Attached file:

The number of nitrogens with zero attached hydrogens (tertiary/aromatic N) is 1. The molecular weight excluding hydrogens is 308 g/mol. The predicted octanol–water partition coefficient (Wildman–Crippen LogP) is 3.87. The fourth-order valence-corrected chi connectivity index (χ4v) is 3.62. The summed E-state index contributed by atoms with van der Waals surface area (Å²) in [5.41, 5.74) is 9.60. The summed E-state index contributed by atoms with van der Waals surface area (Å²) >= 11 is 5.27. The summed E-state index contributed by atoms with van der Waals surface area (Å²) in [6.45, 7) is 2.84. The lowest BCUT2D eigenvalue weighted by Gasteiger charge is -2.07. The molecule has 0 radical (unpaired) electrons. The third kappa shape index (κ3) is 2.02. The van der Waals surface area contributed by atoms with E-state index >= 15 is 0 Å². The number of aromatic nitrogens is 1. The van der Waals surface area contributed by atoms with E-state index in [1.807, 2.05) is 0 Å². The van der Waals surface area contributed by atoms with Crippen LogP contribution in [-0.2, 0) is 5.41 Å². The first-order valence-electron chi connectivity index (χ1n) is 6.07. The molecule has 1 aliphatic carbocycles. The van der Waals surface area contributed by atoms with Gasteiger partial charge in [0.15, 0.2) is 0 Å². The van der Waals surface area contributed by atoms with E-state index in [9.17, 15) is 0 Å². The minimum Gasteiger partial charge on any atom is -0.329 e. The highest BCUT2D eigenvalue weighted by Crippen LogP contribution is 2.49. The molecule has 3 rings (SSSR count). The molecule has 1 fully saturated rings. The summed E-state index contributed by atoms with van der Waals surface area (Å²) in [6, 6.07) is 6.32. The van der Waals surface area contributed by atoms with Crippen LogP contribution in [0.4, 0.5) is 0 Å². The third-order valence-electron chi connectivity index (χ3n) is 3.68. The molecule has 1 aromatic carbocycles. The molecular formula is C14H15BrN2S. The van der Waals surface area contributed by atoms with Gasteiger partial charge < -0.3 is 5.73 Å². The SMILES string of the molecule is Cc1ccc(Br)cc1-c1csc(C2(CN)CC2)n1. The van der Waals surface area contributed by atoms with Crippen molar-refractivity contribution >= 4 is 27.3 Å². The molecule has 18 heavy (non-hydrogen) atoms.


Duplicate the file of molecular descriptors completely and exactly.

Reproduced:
The number of nitrogens with zero attached hydrogens (tertiary/aromatic N) is 1. The molecular weight excluding hydrogens is 308 g/mol. The predicted octanol–water partition coefficient (Wildman–Crippen LogP) is 3.87. The fourth-order valence-corrected chi connectivity index (χ4v) is 3.62. The summed E-state index contributed by atoms with van der Waals surface area (Å²) in [5.41, 5.74) is 9.60. The summed E-state index contributed by atoms with van der Waals surface area (Å²) >= 11 is 5.27. The summed E-state index contributed by atoms with van der Waals surface area (Å²) in [6.45, 7) is 2.84. The lowest BCUT2D eigenvalue weighted by Gasteiger charge is -2.07. The molecule has 0 radical (unpaired) electrons. The third kappa shape index (κ3) is 2.02. The van der Waals surface area contributed by atoms with E-state index >= 15 is 0 Å². The number of aromatic nitrogens is 1. The van der Waals surface area contributed by atoms with E-state index in [1.807, 2.05) is 0 Å². The van der Waals surface area contributed by atoms with Crippen LogP contribution in [-0.2, 0) is 5.41 Å². The first-order valence-electron chi connectivity index (χ1n) is 6.07. The molecule has 1 aliphatic carbocycles. The van der Waals surface area contributed by atoms with Gasteiger partial charge in [0.15, 0.2) is 0 Å². The van der Waals surface area contributed by atoms with E-state index in [9.17, 15) is 0 Å². The minimum Gasteiger partial charge on any atom is -0.329 e. The highest BCUT2D eigenvalue weighted by Crippen LogP contribution is 2.49. The molecule has 3 rings (SSSR count). The molecule has 1 fully saturated rings. The summed E-state index contributed by atoms with van der Waals surface area (Å²) in [6, 6.07) is 6.32. The van der Waals surface area contributed by atoms with Crippen LogP contribution in [0.4, 0.5) is 0 Å². The third-order valence-electron chi connectivity index (χ3n) is 3.68. The molecule has 1 aromatic carbocycles. The molecular formula is C14H15BrN2S. The van der Waals surface area contributed by atoms with Gasteiger partial charge < -0.3 is 5.73 Å². The SMILES string of the molecule is Cc1ccc(Br)cc1-c1csc(C2(CN)CC2)n1. The van der Waals surface area contributed by atoms with Crippen molar-refractivity contribution >= 4 is 27.3 Å². The molecule has 18 heavy (non-hydrogen) atoms.